Drug smugglers are targeting remote areas along the U.S.-Mexico southern border to carry their cargo into the U.S.
The latest attempt occurred in a remote desert area in Arizona.
President Trump includes illegal drugs coming from Mexico as part of his justification for border security and construction of a border wall.
In 2017, 70,000 people died from drug overdoses in the U.S.
NBC News reports:
Drug overdose deaths rose above 70,000 in 2017, an increase of almost 10 percent to a record high, according to government statistics out Thursday.
— CBP Arizona (@CBPArizona) February 15, 2019
From the U.S. Customs and Border Protection press release:
The helicopter crew spotted a modified Jeep Cherokee, containing 11 people and several suspected bundles of marijuana speeding south toward the international boundary, where limited border security infrastructure is in place.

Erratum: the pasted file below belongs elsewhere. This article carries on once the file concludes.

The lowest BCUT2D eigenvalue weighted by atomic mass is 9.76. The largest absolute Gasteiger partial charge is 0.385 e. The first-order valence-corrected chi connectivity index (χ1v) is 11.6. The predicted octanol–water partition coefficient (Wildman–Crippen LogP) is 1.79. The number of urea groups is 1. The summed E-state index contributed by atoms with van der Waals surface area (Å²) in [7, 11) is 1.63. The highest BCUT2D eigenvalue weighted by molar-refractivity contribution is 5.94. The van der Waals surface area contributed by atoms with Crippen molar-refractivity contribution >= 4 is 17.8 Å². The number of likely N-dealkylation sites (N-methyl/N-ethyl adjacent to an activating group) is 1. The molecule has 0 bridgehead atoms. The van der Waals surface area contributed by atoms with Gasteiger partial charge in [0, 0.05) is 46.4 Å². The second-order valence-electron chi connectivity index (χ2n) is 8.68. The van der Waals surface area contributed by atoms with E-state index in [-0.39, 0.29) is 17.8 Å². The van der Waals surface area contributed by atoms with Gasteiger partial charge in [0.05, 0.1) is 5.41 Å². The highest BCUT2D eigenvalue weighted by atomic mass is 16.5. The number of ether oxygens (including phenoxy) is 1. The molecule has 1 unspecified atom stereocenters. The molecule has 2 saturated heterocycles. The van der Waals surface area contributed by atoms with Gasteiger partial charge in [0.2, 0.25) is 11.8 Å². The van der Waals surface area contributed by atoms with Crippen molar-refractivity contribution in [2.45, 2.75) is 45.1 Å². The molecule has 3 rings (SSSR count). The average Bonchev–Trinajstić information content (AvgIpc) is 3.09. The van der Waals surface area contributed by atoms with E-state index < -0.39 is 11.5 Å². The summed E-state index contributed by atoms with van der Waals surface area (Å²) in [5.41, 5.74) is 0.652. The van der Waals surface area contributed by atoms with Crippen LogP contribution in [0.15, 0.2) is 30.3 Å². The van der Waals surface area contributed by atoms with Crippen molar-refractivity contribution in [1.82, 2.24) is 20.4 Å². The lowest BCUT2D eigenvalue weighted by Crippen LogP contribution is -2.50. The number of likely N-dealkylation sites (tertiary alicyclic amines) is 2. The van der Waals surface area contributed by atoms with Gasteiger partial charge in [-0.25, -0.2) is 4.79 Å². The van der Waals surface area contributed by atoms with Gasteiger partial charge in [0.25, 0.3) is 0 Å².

After a failed attempt to drive across a makeshift ramp, the Jeep became stuck on the post and rail vehicle barrier, and the occupants fled into Mexico with the suspected marijuana.
U.S. agents notified Mexican officials who deployed military law enforcement to the area.
Despite photos and data documenting the crisis along the southern border, Democrats and the anti-Trump media continue to deny the evidence that drug smugglers use remote areas to get their illegal cargo into the U.S.